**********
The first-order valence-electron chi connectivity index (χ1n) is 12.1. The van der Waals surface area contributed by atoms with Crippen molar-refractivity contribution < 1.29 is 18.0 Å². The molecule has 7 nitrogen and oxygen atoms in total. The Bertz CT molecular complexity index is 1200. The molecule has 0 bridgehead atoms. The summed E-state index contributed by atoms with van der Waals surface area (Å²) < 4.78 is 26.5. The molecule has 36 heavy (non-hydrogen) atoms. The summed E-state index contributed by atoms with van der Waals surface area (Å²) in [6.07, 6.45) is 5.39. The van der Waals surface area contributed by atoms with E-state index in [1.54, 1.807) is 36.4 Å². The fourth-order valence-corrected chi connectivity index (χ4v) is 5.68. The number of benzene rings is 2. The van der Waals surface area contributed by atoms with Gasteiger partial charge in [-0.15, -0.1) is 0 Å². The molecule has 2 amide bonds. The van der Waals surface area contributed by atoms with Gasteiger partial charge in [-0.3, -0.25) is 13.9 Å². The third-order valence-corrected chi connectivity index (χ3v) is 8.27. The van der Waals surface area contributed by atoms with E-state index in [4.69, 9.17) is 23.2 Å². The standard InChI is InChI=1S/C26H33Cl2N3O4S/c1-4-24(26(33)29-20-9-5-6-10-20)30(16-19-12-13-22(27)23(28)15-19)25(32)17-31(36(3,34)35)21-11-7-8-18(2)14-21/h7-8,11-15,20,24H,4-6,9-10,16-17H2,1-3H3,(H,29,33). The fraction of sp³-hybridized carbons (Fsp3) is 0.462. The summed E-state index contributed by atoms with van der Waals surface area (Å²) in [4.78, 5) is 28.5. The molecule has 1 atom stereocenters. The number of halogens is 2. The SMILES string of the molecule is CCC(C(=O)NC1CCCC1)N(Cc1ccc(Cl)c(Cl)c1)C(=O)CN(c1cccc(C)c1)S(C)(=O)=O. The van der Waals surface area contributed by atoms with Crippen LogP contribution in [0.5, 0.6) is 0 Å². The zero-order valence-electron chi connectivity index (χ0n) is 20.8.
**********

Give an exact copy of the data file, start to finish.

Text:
The first-order valence-electron chi connectivity index (χ1n) is 12.1. The van der Waals surface area contributed by atoms with Crippen molar-refractivity contribution < 1.29 is 18.0 Å². The molecule has 7 nitrogen and oxygen atoms in total. The Bertz CT molecular complexity index is 1200. The molecule has 0 bridgehead atoms. The summed E-state index contributed by atoms with van der Waals surface area (Å²) < 4.78 is 26.5. The molecule has 36 heavy (non-hydrogen) atoms. The summed E-state index contributed by atoms with van der Waals surface area (Å²) in [6.07, 6.45) is 5.39. The van der Waals surface area contributed by atoms with E-state index in [1.54, 1.807) is 36.4 Å². The fourth-order valence-corrected chi connectivity index (χ4v) is 5.68. The number of benzene rings is 2. The van der Waals surface area contributed by atoms with Gasteiger partial charge in [-0.15, -0.1) is 0 Å². The molecule has 2 amide bonds. The van der Waals surface area contributed by atoms with Gasteiger partial charge in [-0.3, -0.25) is 13.9 Å². The third-order valence-corrected chi connectivity index (χ3v) is 8.27. The van der Waals surface area contributed by atoms with E-state index in [4.69, 9.17) is 23.2 Å². The standard InChI is InChI=1S/C26H33Cl2N3O4S/c1-4-24(26(33)29-20-9-5-6-10-20)30(16-19-12-13-22(27)23(28)15-19)25(32)17-31(36(3,34)35)21-11-7-8-18(2)14-21/h7-8,11-15,20,24H,4-6,9-10,16-17H2,1-3H3,(H,29,33). The fraction of sp³-hybridized carbons (Fsp3) is 0.462. The summed E-state index contributed by atoms with van der Waals surface area (Å²) in [4.78, 5) is 28.5. The molecule has 1 atom stereocenters. The number of halogens is 2. The SMILES string of the molecule is CCC(C(=O)NC1CCCC1)N(Cc1ccc(Cl)c(Cl)c1)C(=O)CN(c1cccc(C)c1)S(C)(=O)=O. The van der Waals surface area contributed by atoms with Crippen LogP contribution in [0.5, 0.6) is 0 Å². The zero-order valence-electron chi connectivity index (χ0n) is 20.8.